The coupling of MOO with MCDM and expert surveys was demonstrated in this paper, as a method to increase the confidence of wind energy developers at the early stages of the investment. A set of locations from Round 3 and types of turbines were considered in the LCC analysis. By employing NSGAII and two variations of TOPSIS, optimum solutions were revealed and ranked based on experts’ preferences. In the current problem formulation, among the optimum solutions, Seagreen Alpha was the best option, and Hornsea Project One was the least probable to be selected. From the surveys, additional criteria and stakeholders were recommended by the participants, which will be considered in the future.
The proposed methodology could also be applied to other sectors in order to increase investment confidence and provide optimum solutions. For example, the installation of floating offshore wind and wave devices could benefit from the framework where the optimum locations can be suggested concerning cost and operational aspects of each technological need. The foundation in this study is considered to be the jacket structure because the LCC is formulated accordingly. More LCC parametric analyses can be investigated in the future for different types of structures.

Author Contributions

V.M. carried out the research and documented the findings. E.L.-M., as an associate, provided domain expertise in the scientific field of Multi-Criteria Decision Making and guidance in the implementation of the related processes. A.K. provided overall guidance and quality assurance in the publication.


This work was supported by Grant EP/L016303/1 for Cranfield University, Centre for Doctoral Training in Renewable Energy Marine Structures (REMS) ( from the UK Engineering and Physical Sciences Research Council (EPSRC). Data underlying this paper can be accessed at

Conflicts of Interest

The authors declare that there is no conflict of interest.


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Figure 1. Main framework.
Figure 1. Main framework.
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Figure 2. Round 3 offshore locations around the UK by using open source licensed geographic information system QGIS.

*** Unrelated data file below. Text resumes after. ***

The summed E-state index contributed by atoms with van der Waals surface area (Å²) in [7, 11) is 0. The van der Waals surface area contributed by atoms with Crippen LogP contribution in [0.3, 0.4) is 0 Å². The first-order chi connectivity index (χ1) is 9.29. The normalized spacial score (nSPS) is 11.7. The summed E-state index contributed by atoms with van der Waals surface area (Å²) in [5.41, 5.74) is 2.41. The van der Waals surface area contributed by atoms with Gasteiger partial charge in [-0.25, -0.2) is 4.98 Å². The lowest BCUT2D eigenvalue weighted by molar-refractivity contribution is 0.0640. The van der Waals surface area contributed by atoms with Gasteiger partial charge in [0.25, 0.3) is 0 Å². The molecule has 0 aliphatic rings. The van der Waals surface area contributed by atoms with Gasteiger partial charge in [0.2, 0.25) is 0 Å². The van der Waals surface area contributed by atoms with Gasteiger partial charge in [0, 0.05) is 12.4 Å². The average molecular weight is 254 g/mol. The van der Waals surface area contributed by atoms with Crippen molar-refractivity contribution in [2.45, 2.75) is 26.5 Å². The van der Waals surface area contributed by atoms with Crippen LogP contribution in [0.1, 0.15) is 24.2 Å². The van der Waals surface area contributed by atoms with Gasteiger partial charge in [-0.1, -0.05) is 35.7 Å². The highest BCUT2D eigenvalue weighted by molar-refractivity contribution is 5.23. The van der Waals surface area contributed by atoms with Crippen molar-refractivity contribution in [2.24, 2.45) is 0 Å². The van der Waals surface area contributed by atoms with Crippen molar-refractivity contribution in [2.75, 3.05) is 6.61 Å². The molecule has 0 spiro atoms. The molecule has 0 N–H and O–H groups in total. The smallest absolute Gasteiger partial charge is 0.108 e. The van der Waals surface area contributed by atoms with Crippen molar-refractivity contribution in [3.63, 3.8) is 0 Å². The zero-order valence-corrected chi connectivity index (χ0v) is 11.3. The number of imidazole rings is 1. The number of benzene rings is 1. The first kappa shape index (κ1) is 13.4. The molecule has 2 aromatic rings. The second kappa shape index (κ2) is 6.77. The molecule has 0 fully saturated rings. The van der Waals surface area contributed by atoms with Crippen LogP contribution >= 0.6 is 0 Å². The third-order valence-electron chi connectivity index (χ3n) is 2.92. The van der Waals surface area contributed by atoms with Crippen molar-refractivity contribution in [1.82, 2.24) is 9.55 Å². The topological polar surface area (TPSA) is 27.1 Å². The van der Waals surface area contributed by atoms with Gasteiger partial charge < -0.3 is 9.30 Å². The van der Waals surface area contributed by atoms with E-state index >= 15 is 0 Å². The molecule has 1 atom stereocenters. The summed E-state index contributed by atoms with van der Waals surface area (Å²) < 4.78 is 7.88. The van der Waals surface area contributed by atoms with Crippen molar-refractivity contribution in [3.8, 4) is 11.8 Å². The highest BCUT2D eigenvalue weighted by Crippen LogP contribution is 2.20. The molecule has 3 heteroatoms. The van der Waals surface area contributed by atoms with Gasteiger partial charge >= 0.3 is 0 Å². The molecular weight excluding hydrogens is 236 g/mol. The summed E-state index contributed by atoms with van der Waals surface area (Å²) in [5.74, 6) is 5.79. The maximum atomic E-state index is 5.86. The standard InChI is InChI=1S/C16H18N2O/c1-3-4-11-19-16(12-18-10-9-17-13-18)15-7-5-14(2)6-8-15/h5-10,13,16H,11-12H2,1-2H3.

Figure 2. Round 3 offshore locations around the UK by using open source licensed geographic information system QGIS.
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Figure 3. Stochastic expansion algorithm of deterministic Multi-Criteria Decision Making (MCDM) methods.
Figure 3. Stochastic expansion algorithm of deterministic Multi-Criteria Decision Making (MCDM) methods.
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Figure 4. Life cycle cost (LCC) breakdown [20].
Figure 4. Life cycle cost (LCC) breakdown [20].
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Figure 5. Demonstrating different layouts, where D corresponds to the diameter of the turbine.
Figure 5. Demonstrating different layouts, where D corresponds to the diameter of the turbine.
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Figure 6. Moray Firth zone. A maximum number of wind turbines placed according to layout 1, layout 2 and layout 3 for the case of 10 MW turbine. In (a) Moray Firth, 10 MW turbines positioned in layout 1; (b) Moray Firth, 10 MW turbines positioned in layout 2; (c) Moray Firth, 10 MW turbines positioned in layout 3.
Figure 6. Moray Firth zone. A maximum number of wind turbines placed according to layout 1, layout 2 and layout 3 for the case of 10 MW turbine. In (a) Moray Firth, 10 MW turbines positioned in layout 1; (b) Moray Firth, 10 MW turbines positioned in layout 2; (c) Moray Firth, 10 MW turbines positioned in layout 3.
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Figure 7. Criteria selection framework.
Figure 7. Criteria selection framework.
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Figure 8. TOPSIS methodology.
Figure 8. TOPSIS methodology.
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Figure 9. Cost breakdown per MW For all Pareto Front solutions for layout cases 1, 2 and 3.
Figure 9. Cost breakdown per MW For all Pareto Front solutions for layout cases 1, 2 and 3.
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Figure 10. Percent of frequency of occurrences of optimal locations. Five sites were revealed by the optimizer.
Figure 10. Percent of frequency of occurrences of optimal locations. Five sites were revealed by the optimizer.